[2]. Zhongping Zhang, Yue Wu, Zheng Zhou, Youzuo Lin, “VelocityGAN: Data-Driven Full-Waveform Inversion Using Conditional Adversarial Networks,” IEEE Winter Conf. on Applications of Computer Vision (WACV), 2019.  

Molecules and Materials: Atomistic Machine Learning

Machine Learning is making waves in the study of molecules and materials. Physics models that provide properties of atomistic systems are applied in many fields, such as the design of new medicines and new materials. The correct physics for describing these interactions is given by quantum mechanics (QM). The equations of QM are highly accurate and transferable since they describe the underlying interactions of not just atoms but also electrons. However, modeling electrons is computationally expensive, often scaling O(N^3) or worse in the number of electrons for a given atomic system, severely limiting the application of QM methods to the dynamical simulation of atomistic systems, which can easily contain thousands to millions of atoms. Prior to ML, “force field” approximations using a restrictive functional form have been the most common approach to faster, linear scaling methods. While these can capture the the physics of specific systems, but tend to lack transferability to new systems; the models often must be refit from application to application.

 Machine learning methods have provided a new avenue for predicting the properties of atomistic systems. Since these machine learning models provide a highly flexible functional form, the models can be fit to large datasets of highly diverse systems, and are capable of making accurate and general predictions that transfer well to larger and more complex systems. The best models incorporate physical constraints, for example, rotation and translation invariance.

 Selected candidates will develop new methods and applications in one or more of our focus areas:
            - Potential energy and charge models
            - Structure-property relationships
            - Active Learning & diverse data selection
            - Uncertainty Quantification for Neural Networks
            - Physics Informed Machine Learning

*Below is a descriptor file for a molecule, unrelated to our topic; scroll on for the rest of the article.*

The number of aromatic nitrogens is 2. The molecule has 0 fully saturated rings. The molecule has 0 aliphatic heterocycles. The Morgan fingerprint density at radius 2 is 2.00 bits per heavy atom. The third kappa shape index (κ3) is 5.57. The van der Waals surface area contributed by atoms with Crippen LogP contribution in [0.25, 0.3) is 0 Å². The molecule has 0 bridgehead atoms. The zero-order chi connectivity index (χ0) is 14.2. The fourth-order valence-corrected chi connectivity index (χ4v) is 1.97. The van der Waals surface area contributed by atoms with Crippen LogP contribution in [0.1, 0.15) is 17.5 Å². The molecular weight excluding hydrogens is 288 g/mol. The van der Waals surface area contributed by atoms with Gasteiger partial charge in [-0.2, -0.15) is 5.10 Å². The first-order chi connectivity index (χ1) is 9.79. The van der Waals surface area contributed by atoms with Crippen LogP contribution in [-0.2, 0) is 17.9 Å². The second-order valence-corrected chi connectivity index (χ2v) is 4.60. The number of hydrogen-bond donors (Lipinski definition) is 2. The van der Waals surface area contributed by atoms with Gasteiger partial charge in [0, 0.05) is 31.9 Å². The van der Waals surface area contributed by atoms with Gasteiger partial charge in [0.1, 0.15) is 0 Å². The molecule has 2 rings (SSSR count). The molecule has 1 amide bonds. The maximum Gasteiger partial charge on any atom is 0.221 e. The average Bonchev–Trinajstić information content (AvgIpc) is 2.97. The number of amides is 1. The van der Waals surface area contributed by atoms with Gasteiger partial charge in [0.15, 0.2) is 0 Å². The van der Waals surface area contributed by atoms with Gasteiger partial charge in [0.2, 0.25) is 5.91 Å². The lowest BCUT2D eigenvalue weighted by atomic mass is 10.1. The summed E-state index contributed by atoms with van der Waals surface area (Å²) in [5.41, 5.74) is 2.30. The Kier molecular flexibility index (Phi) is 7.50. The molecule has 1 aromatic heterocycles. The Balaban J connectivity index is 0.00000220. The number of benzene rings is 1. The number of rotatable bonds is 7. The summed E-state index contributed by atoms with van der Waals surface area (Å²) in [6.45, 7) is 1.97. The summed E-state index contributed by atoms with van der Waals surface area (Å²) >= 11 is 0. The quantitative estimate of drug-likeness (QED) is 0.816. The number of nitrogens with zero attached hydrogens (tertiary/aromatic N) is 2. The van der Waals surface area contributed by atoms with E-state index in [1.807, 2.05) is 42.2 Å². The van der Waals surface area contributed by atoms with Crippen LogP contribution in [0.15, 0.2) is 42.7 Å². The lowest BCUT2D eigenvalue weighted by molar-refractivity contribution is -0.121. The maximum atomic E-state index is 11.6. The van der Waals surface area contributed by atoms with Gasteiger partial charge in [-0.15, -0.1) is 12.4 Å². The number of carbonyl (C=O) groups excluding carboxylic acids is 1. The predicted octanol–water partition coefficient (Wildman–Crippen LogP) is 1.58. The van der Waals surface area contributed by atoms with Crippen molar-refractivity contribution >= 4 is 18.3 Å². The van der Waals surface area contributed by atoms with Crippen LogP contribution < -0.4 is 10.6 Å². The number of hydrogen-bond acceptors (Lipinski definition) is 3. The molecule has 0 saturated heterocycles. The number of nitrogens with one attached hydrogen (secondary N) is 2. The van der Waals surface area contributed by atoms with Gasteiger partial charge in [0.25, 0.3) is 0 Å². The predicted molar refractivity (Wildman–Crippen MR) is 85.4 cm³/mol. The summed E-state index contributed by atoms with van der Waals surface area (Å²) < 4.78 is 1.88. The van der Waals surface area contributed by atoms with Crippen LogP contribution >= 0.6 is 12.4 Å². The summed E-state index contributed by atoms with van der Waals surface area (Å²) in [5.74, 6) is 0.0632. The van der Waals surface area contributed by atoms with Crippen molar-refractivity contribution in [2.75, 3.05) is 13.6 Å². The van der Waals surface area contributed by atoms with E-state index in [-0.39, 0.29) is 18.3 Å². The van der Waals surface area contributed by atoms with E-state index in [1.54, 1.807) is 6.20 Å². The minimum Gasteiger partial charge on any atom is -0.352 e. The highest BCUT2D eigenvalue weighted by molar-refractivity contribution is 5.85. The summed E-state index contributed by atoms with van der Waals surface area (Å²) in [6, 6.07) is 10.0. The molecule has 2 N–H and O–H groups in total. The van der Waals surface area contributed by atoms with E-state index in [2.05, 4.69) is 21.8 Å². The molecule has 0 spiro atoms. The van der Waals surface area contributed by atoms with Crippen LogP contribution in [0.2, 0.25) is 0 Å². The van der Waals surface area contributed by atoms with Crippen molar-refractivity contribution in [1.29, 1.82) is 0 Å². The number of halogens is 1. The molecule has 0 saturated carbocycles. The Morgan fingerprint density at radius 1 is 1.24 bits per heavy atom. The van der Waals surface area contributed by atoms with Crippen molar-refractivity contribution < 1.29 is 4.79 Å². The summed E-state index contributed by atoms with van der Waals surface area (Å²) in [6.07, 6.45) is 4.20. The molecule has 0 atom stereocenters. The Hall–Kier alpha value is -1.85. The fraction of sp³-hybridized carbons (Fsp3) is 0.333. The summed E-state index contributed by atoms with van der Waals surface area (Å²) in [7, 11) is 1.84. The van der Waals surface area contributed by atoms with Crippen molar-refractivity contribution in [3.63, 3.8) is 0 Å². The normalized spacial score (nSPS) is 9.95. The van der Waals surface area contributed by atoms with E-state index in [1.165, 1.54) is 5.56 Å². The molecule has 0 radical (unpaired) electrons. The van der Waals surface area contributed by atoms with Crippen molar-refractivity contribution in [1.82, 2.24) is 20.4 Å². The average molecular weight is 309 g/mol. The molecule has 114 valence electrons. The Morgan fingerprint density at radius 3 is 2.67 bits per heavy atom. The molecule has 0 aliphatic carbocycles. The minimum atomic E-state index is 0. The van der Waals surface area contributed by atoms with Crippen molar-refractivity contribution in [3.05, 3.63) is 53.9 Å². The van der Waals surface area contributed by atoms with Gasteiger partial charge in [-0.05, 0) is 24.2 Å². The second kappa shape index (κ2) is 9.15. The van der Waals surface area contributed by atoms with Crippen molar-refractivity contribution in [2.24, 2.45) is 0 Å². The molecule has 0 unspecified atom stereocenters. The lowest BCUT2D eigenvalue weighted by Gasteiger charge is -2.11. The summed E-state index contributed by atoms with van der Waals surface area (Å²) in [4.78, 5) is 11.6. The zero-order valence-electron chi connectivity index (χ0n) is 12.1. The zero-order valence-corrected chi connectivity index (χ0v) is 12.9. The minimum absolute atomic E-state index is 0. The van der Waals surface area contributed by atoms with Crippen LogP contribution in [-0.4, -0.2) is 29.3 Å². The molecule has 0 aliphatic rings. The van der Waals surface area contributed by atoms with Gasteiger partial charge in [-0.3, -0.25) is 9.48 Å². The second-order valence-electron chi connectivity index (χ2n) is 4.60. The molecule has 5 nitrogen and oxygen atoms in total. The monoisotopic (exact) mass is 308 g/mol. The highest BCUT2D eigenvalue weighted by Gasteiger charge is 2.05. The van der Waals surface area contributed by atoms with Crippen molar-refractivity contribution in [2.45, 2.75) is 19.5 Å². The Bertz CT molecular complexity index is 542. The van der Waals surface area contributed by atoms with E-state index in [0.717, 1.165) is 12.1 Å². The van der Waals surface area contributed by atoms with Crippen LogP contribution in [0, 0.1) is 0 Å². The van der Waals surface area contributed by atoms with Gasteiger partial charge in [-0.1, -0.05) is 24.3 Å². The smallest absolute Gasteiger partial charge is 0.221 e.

- Efficient GPU kernels for atomistic machine learning
Preferred Candidates with have interest and/or experience with:
            - Atomistic simulation
            - Chemistry, Materials Science, or Molecular Biophysics
            - Python programming
            - Active Learning
            - Neural Network architecture design
            - Physics Informed Machine Learning 
Nonnegative Tensor Factorization for Machine Learning

Unsupervised Machine Learning (ML) methods aim to extract sets of hidden (latent) features from uncategorized datasets. Unsupervised ML methods include classical neural networks, clustering, various autoencoders, and the contemporary blind source separation (BSS) techniques based on matrix factorization. Tensor (i.e., multidimensional array) factorization methods are the natural extension of the matrix factorization for decomposition of high-dimensional datasets, that provide meaningful links among various low-dimensional features hidden in different dimensions of the data tensor. A limitation shared by most of the factorization techniques is the difficulty to relate the extracted latent factors and subspaces to physically interpretable quantities. The nonnegative factorization overcomes this limitation as the nonnegativity leads to a collection of strictly additive features that are parts of the data and hence are amenable to simple and meaningful interpretation. We are looking for graduate students interested in applying and developing novel ML algorithms based on nonnegative tensor factorization and tensor networks. We will explore latent features buried in various data, such as, pictures, text, computer simulations of biological molecules and others, that naturally incorporate explainable hidden variables, features and topics.